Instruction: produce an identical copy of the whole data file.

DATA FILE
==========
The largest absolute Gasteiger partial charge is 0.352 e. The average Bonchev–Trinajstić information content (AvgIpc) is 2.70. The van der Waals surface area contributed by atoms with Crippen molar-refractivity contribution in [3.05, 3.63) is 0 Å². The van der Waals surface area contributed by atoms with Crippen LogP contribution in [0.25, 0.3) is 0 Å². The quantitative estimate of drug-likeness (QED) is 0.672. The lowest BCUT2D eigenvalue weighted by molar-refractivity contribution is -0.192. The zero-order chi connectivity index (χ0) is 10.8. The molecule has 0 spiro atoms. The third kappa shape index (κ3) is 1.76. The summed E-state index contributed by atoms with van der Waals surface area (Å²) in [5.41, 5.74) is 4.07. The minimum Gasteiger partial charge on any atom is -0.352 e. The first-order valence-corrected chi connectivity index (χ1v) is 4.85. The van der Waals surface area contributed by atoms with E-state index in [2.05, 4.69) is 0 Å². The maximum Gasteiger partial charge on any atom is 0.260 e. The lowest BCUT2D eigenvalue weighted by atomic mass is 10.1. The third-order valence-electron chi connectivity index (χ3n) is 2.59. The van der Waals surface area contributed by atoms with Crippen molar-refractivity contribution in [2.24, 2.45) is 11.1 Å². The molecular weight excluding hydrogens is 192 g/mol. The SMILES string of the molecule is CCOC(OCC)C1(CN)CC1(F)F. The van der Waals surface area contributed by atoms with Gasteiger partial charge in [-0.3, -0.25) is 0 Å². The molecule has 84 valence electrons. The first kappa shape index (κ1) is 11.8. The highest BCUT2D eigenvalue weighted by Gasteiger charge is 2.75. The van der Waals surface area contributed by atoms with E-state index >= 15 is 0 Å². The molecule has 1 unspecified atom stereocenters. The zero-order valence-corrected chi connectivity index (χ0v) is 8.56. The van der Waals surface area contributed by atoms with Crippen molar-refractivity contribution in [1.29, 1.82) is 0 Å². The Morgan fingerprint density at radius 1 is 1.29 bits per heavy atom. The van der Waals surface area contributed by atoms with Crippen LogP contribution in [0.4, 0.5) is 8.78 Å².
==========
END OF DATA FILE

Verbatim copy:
The largest absolute Gasteiger partial charge is 0.352 e. The average Bonchev–Trinajstić information content (AvgIpc) is 2.70. The van der Waals surface area contributed by atoms with Crippen molar-refractivity contribution in [3.05, 3.63) is 0 Å². The van der Waals surface area contributed by atoms with Crippen LogP contribution in [0.25, 0.3) is 0 Å². The quantitative estimate of drug-likeness (QED) is 0.672. The lowest BCUT2D eigenvalue weighted by molar-refractivity contribution is -0.192. The zero-order chi connectivity index (χ0) is 10.8. The molecule has 0 spiro atoms. The third kappa shape index (κ3) is 1.76. The summed E-state index contributed by atoms with van der Waals surface area (Å²) in [5.41, 5.74) is 4.07. The minimum Gasteiger partial charge on any atom is -0.352 e. The first-order valence-corrected chi connectivity index (χ1v) is 4.85. The van der Waals surface area contributed by atoms with E-state index in [2.05, 4.69) is 0 Å². The maximum Gasteiger partial charge on any atom is 0.260 e. The lowest BCUT2D eigenvalue weighted by atomic mass is 10.1. The third-order valence-electron chi connectivity index (χ3n) is 2.59. The van der Waals surface area contributed by atoms with Crippen molar-refractivity contribution in [2.24, 2.45) is 11.1 Å². The molecular weight excluding hydrogens is 192 g/mol. The SMILES string of the molecule is CCOC(OCC)C1(CN)CC1(F)F. The van der Waals surface area contributed by atoms with Gasteiger partial charge in [-0.3, -0.25) is 0 Å². The molecule has 84 valence electrons. The first kappa shape index (κ1) is 11.8. The highest BCUT2D eigenvalue weighted by Gasteiger charge is 2.75. The van der Waals surface area contributed by atoms with E-state index >= 15 is 0 Å². The molecule has 1 unspecified atom stereocenters. The zero-order valence-corrected chi connectivity index (χ0v) is 8.56. The van der Waals surface area contributed by atoms with Crippen molar-refractivity contribution in [1.29, 1.82) is 0 Å². The Morgan fingerprint density at radius 1 is 1.29 bits per heavy atom. The van der Waals surface area contributed by atoms with Crippen LogP contribution in [0.4, 0.5) is 8.78 Å².